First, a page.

Step 5. HOW TO CONTACT COLLEGE COACHES

  • Once you have contact information for the coaches on your target list, you should start to implement your plan.
  • As advised above, complete the recruiting questionnaire for every school you are interested in.
  • Send an introductory email to each college coach that includes a highlight video and your player profile.
  • Follow up with a call to each coach, mentioning the introductory email.
  • If a coach doesn’t answer, leave a voicemail and make sure to tell them when to expect a call next.  
  • Respond to all correspondence from coaches, including letters, emails, social media direct messages, and everything else.
  • Continue to follow up with coaches, sending them updated stats and new highlight videos, inviting them to upcoming games, and congratulating them on recent wins.

Insider tip from Coach Byrne: If you are having a hard time getting in touch with a college coach, ask your high school or club coach to call the college coach and schedule a phone call for you.

Step 6. Give Coaches your showcase tournament schedule.

Let coaches know what soccer tournaments and showcases you are playing in. Coaches have limited resources and need to prioritize what tournaments to go to and who they will be seeing.

Step 7. Don’t be discouraged by a lack of Feedback

If you do not get an email back from the college coach in a timely fashion, it does not necessarily mean that he/she is not interested. College coaches sometimes get over a hundred emails a day, so make sure you follow up.

Step 8. ATTEND College ID Camps

College Soccer ID Camps are a very popular way for coaches to identify potential recruits. Players get to visit the school, meet with the coaches, and play directly in front of them to show what they can do. Some coaches insist that you attend one of their ID Camps, as that confirms your interest in their program.

Step 9. Arrange to Visit the Campus & Meet with the Coach

Do not be afraid to request a meeting with the coach. This is a good time to make a first impression and get a feel for the program. Be prepared for the meeting and ask questions. Make sure you have evaluated the programs of study and majors at the college, so you are able to discuss that with the coach…..which leads to…….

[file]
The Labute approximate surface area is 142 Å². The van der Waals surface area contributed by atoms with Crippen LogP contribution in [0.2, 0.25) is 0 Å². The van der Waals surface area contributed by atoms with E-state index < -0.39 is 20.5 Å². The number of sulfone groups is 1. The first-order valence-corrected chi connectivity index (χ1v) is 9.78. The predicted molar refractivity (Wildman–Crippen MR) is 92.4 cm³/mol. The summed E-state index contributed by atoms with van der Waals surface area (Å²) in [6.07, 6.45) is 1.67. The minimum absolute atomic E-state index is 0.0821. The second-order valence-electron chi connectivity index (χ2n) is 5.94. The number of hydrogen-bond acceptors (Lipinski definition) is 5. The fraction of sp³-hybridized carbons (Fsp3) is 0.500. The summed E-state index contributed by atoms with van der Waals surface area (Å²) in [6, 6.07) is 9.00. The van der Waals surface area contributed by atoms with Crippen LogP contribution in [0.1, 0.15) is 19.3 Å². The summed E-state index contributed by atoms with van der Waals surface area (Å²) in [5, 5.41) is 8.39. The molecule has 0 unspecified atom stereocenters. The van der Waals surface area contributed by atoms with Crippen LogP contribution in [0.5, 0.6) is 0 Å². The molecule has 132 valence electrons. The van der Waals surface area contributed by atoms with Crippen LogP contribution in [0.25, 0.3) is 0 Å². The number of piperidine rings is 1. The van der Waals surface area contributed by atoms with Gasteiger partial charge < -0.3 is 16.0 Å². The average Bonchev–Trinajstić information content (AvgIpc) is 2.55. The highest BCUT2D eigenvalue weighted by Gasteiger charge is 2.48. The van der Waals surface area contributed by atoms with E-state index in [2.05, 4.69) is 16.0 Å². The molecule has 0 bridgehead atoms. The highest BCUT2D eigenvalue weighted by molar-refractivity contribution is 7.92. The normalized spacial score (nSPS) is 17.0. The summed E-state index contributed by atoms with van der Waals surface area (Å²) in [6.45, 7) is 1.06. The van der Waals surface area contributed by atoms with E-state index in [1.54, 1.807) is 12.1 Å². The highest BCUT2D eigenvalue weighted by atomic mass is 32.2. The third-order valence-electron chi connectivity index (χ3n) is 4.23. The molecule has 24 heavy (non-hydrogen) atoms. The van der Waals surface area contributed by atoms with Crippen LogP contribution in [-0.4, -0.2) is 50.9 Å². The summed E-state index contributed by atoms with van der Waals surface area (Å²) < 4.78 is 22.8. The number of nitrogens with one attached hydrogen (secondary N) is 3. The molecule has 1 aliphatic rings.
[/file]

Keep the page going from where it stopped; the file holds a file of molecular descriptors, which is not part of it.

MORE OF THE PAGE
Step 10. Make academics a priority

Grades matter in the college soccer recruiting process. Period.  Although many players are enamored with the “full-ride” dream, the reality is academic scholarships are more prevalent, and easier to attain an athletic scholarship. Having a high GPA makes you more attractive to college coaches because better students may require less scholarship or fewer admissions involvement from the college coach.

Wow....I just covered 10 steps. Why does it feel like I just climbed Machu Picchu!

Understanding “Scholarship Offers” and how to negotiate them?

For most athletes, the goal of the men’s soccer recruiting process is to get a scholarship offer. One of the first surprises for many student-athletes and their families is the disappointingly low number of full-ride athletic scholarships available. Coaches are not required to give out full-ride scholarships. They can break up the scholarship money as they see fit, and they usually give the most money to their top athletes.

The best bargaining tool athletes have is offers from other schools. Coaches do not want to lose recruits to other institutions, especially rival schools. It is smart to let coaches know that you are considering other teams in their conference.

What about international recruits?

It is now so common for college coaches to travel internationally to attend showcases in many countries across the globe. While it's true that playing in these events is no guarantee of an offer, they can be mutually beneficial in that they do put you in the shop window and have college coaches in attendance.

I have personally been to showcases in England, Scotland, Germany, Belgium, and the Virgin Islands. I am optimistically looking for a sponsor for me to attend the Bermuda showcase, so if you have any birthday pennies leftover please keep me in mind!

On a serious note, the D1 landscape is saturated with international players, and it is a pathway into the professional leagues here in the USA after graduation. Just don’t be fooled into thinking that growing up abroad will automatically make you superior to the local-born player. The level of players in the USA is now competitive on the international stage, and they are every bit as attractive to college coaches as players with a foreign accent!

DRILL OF THE WEEK

  

QUESTIONS

I would be happy to answer questions you have about college soccer in the USA……Shoot straight to iain.byrne@oneonta.edu